ROCKPORT, Maine — At first glance, the effects of the sour economy were hard to see Saturday when members of the Penobscot Bay Regional Chamber of Commerce donned suits and evening gowns for an evening of indulgence at the Samoset Resort in Rockport.
Appetizers stuffed with lobster, tables and chairs decorated like beauty queens and a jazz ensemble for after-dinner dancing defined the evening, though below the surface, the Chamber is an organization in transition.
Talks are under way between the Penobscot Bay Chamber and the Camden-Rockport-Lincolnville Chamber of Commerce to merge into a single entity with a combined membership of more than 1,100.
Last year, the Penobscot Bay Chamber’s board of directors, facing slack revenues tied to the suffering economy, opted not to replace its executive director after the position was left vacant. Since January 2009, longtime employee Shari Closter has been serving as interim director, including her central role in Saturday’s awards dinner.
“The two organizations do a lot of collaborating anyway,” said Closter. “We’re trying to build on that.”
The two Chambers attempted to merge about three years ago but that effort was unsuccessful. The difference this time is that process is being driven by the membership and not “top-down,” according to Dan Bookham, the Camden-Rockport-Lincolnville Chamber’s executive director.
“The key is to make this a ground-up process,” said Bookham, who was one of more than 300 guests at Saturday’s 85th annual awards dinner. “This is a much more inclusive process.”
Leaders of the two Chambers have been working toward a merger since February. Closter said the goal — if members agree — is to merge the two groups over the next several months, creating a new entity with a new name.
“This is a major strategic realignment,” said Penobscot Chamber President Everett Spear III in remarks to the gathering. “This is all about positioning ourselves to do some very important work on behalf of our members. This is a big deal.”
Several businesses and members of the midcoast community received honorary awards from the Chamber.
— P.J. Walter and Frank Isganitis, owners of Rockland’s LimeRock Inn, won the Beacon Award, which is given for attracting regional and national attention for the Penobscot Bay region. In addition to aggressive promotion activities online, Walter and Isganitis serve on several local economic development entities.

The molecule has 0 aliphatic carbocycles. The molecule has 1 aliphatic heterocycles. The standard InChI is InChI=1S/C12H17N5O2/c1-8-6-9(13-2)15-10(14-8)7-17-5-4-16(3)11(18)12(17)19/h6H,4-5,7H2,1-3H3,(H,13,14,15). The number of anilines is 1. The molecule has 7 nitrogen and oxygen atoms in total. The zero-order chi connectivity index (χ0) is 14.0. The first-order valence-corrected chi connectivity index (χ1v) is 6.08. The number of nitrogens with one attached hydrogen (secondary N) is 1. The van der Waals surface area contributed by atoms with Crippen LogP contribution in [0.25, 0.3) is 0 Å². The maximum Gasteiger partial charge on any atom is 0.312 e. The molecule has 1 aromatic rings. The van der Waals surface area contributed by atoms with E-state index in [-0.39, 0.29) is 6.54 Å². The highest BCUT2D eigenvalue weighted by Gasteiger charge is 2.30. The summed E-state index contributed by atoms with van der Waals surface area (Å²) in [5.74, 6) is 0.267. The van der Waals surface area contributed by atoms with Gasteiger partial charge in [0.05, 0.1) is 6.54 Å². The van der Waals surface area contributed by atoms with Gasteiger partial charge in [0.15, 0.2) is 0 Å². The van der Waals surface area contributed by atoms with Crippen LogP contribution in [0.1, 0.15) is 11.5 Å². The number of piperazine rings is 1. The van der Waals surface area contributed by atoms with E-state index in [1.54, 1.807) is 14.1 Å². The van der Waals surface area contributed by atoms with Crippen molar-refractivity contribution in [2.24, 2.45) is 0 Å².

— The Methodist Conference Home, which Executive Director Lee Karker said is changing its name to MCH, won the Community Service Award. MCH oversees Knox County Meals on Wheels, Coastal Trans and a range of other social services.
— Bangor Savings Bank, which recently opened a new branch on Camden Street in Rockland, was given the Economic Development and Enhancement Award.
— Pen Bay Healthcare CEO Roy Hitchings accepted the Chamber’s Good to be Green Award for numerous recent projects related to saving energy, reducing solid waste and recycling.
— The General Henry Knox Museum in Thomaston was honored with the Heritage Preservation Award for its efforts at revitalizing itself over the past several years.
— Lux Butcher, owner of Mini Me Rentals and the Playroom, accepted the Innovation in Business Award for her kids-centered businesses in Warren.
— Boston Financial Data Services of Rockland won the New Roots Award for its strong new presence on Water Street in Rockland, where hundreds of employees now work.
— The Rising Star Award was given to Jared Cowan, owner of Asymmetrick Arts on Main Street in Rockland, for creating a vibrant gallery for local contemporary artists.
— The Chamber’s greatest honor, Community Person of the Year, was given to Peter R. Lammert of Thomaston. Lammert, an arborist by trade, serves on numerous local committees, including the Thomaston Board of Selectmen, but he is best known for his giving nature.
“I just want to share all the things I know and make life better,” said Lammert. “If you see something that needs doing, do it. If you don’t know how, learn how.”